Total durable goods jobs lost are equal to about 1.8 million. So while these jobs were a primary driver for the long-term employment issues in the last two recoveries, they are only part of the reason for the problems in the current recovery. These account for about 23% of all lost jobs.

Construction jobs (obviously related to the problems in the housing market) are down about 2 million, accounting for about 26% of the lost jobs.

Non-durable goods manufacturing has lost about 775,000,, or about 10 % of all jobs lost.

Before we move forward, remember the pattern from the previous expansions with durable goods employment. Output increased thanks to an increase in productivity. If that trend still holds (and it probably will) there is no reason to think that trend won't continue. That trend will also extend into non-durable goods employment. In addition, considering how overbuilt the housing and commercial real estate market is right now, it's doubtful construction employment will return to previous highs either. In other words, at least 60% to the jobs lost will take a long time to come back.

Something I don't know the answer to but would be very curious to find out is 1.) how many of the jobs lost are moving into early retirement and 2.) the average age of the manufacturing population for both durable and non-durable goods manufacturing. My thought here is we've seen manufacturing employment drop for nearly two decades. That kind of drop will lead to fewer and fewer newer hires as the trend to lower employment continues. So, are the job losses we're seeing really a case of accelerated attrition (companies simply getting rid of jobs they intended to get rid of at a faster pace) or is there another trend in place?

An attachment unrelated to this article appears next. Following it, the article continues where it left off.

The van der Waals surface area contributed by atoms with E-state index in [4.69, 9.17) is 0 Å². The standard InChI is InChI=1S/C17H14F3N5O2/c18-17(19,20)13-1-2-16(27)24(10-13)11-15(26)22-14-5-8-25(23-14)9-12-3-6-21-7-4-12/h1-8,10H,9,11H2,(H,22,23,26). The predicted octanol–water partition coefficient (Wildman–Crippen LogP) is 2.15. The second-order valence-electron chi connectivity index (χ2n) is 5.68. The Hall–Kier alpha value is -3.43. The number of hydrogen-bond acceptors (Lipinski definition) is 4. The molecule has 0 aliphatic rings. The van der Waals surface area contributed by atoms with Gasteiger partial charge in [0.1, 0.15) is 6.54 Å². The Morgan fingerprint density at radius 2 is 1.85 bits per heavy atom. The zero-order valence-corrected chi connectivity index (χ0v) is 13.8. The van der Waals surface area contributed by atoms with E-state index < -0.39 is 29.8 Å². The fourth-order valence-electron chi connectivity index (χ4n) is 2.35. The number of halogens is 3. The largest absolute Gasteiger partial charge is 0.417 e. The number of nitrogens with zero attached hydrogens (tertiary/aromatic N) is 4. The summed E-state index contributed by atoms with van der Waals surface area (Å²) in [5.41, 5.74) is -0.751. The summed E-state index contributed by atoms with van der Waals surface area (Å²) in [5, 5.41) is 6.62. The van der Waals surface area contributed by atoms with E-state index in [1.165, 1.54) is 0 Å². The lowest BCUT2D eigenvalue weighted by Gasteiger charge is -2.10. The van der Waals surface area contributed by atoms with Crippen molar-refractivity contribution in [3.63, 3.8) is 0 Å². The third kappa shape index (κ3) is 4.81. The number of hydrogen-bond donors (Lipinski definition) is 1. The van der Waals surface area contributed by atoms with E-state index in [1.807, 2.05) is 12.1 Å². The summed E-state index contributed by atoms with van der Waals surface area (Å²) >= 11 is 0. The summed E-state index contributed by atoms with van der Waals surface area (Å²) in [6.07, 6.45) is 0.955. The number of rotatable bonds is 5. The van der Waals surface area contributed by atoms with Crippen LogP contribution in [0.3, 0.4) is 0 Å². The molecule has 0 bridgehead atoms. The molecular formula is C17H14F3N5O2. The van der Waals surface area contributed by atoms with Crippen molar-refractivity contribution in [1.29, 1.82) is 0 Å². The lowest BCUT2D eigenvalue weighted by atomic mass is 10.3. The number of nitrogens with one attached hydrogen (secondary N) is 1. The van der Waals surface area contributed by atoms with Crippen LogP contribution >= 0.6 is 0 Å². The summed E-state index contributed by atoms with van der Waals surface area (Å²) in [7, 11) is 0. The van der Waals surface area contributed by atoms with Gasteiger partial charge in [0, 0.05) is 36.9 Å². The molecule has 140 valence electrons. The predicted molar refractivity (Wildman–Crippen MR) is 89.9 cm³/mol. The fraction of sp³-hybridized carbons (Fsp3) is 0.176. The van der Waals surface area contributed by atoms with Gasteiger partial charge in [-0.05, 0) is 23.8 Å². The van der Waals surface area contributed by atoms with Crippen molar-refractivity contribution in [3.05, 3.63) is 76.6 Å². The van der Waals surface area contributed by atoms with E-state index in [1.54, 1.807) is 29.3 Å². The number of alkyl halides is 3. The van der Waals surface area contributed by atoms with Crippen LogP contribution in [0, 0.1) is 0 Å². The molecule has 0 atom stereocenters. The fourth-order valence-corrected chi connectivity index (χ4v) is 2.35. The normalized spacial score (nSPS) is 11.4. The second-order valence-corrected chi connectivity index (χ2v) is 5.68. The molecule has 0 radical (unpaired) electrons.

Professional and business services have lost about 1.7 million from peak to their current level, but this area of the economy has been adding jobs since the end of the third quarter/beginning of the fourth quarter of 2009. These jobs account for about 22% of all jobs lost.

Financial activities are still losing jobs, and have lost about 700,000 or 9% if jobs lost.

The biggest problem we face is the job losses in "blue collar" industries, which account for about 60% of all job losses. With the exception of financial activities, the other service sectors have either bottomed or are rebounding somewhat. However, it's the blue collar area that will cause the most trouble.